Identification: The Garden Warbler is almost strikingly nondescript. It doesn't have a black cap or a brown cap or a white throat or an obvious supercillium or a long bill or any obvious markings on its wings and therefore can't really be mistaken for any other warbler. What it does have is a fairly sturdy build, short but relatively thick bill, and subtle hints of grey in an otherwise dull brown plumage. Its face is characteristically plain except for the big staring black eye exaggerated by the faint white eye ring.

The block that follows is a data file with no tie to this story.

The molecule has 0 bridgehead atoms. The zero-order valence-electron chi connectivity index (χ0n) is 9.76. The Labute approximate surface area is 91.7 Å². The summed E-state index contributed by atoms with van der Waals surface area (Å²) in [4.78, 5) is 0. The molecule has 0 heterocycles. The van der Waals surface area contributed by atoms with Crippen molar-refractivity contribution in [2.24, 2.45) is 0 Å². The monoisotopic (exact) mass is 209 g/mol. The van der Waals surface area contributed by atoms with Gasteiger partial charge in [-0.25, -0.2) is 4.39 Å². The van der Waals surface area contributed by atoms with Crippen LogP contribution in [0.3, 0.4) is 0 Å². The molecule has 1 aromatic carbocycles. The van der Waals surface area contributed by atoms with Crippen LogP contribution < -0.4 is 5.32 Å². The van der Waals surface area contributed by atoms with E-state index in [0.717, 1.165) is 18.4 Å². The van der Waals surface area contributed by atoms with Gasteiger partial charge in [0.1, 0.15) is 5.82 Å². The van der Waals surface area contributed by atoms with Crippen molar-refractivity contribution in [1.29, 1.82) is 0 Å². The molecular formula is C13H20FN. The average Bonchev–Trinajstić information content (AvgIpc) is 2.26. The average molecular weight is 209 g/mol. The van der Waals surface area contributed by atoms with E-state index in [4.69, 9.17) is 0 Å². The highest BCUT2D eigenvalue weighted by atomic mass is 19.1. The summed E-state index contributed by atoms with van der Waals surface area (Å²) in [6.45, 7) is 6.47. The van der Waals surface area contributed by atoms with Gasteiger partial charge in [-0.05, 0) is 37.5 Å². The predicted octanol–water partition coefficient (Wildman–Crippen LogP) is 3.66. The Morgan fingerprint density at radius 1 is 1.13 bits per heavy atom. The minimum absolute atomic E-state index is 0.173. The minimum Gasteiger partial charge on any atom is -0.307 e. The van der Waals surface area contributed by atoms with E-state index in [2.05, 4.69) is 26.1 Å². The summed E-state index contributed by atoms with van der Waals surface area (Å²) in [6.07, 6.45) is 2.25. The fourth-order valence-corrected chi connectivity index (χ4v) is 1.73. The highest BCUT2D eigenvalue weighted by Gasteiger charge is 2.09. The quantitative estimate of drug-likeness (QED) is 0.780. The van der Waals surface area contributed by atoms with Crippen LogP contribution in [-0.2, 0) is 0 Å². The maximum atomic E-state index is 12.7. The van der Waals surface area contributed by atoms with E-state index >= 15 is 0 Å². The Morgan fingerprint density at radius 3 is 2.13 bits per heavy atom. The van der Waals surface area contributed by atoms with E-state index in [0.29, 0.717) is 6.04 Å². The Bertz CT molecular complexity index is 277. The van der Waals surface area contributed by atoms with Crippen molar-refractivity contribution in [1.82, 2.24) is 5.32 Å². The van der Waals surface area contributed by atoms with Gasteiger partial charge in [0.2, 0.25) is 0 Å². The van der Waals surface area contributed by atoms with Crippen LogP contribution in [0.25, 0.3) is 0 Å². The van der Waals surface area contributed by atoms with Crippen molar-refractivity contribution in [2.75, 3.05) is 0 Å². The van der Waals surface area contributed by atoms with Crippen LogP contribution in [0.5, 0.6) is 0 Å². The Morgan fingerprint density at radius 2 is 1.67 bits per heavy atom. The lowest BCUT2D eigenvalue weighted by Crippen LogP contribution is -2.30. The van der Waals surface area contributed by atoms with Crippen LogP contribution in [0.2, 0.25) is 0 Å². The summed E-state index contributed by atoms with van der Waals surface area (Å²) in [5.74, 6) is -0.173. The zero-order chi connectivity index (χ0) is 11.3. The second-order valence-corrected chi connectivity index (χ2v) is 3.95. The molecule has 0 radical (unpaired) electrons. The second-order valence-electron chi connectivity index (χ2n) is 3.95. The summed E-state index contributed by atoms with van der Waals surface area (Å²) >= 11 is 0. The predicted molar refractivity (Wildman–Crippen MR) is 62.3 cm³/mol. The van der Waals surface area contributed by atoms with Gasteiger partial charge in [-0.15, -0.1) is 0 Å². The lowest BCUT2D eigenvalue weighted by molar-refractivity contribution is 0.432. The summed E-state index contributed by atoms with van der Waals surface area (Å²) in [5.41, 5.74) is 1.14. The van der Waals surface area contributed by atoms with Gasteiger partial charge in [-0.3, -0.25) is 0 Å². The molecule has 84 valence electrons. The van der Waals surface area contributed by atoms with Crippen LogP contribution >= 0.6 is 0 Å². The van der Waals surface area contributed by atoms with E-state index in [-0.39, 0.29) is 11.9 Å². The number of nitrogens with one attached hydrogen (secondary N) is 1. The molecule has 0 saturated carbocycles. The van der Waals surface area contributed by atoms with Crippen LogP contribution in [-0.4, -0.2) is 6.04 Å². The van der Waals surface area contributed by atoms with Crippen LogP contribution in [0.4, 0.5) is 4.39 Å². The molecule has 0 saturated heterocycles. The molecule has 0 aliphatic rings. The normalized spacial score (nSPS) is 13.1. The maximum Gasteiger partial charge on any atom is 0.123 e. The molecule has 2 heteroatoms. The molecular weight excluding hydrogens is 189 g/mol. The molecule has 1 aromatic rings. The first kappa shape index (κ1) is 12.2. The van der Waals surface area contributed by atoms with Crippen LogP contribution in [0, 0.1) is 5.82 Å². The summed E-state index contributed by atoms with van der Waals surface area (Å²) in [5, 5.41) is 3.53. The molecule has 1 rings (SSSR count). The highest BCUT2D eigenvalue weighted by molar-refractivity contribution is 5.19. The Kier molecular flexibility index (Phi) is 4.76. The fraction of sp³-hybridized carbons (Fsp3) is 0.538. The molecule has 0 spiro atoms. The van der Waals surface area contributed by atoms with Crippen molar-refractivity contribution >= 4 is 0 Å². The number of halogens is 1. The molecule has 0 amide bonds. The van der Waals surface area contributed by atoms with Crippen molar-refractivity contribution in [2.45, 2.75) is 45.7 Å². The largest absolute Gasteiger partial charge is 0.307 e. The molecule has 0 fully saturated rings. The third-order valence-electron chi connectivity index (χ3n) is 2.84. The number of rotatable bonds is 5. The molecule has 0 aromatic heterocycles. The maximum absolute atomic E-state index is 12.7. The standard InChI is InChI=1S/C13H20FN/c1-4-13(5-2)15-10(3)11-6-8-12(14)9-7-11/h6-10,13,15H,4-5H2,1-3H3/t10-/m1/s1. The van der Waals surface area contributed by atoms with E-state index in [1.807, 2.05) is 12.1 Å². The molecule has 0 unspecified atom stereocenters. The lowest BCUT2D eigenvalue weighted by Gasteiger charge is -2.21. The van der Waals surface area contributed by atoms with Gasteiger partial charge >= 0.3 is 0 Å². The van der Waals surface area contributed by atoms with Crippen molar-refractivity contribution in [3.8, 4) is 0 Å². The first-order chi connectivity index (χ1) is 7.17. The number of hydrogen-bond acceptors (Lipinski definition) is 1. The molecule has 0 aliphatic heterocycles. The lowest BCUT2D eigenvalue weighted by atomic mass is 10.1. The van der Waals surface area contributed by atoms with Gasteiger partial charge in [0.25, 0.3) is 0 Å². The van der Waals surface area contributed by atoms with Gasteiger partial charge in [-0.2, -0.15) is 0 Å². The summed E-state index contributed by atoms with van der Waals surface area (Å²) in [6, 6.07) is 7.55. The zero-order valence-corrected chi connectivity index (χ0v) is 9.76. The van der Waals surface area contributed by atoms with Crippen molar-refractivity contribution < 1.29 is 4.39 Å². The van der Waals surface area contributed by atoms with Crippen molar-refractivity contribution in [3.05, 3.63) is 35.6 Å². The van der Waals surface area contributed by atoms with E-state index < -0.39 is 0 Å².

Habitat: Breeds in wooded areas with thick undergrowth.
Distribution: A common, but surprisingly elusive, summer visitor, as far north as southern Scotland. Occupies a variety of habitats, but prefers areas of deciduous woodland.
Widespread and common throughout most of Europe.
Population: 200 000 territories estimated for Britain, concentrated in southern England and Wales but absent fom the fenland south of the Wash. Less common in Ireland, only about 180-300 breeding pairs.
10-13 million breeding pairs across much of Europe although rare or absent from parts of southern Europe. France, Finland and Sweden hold the largest populations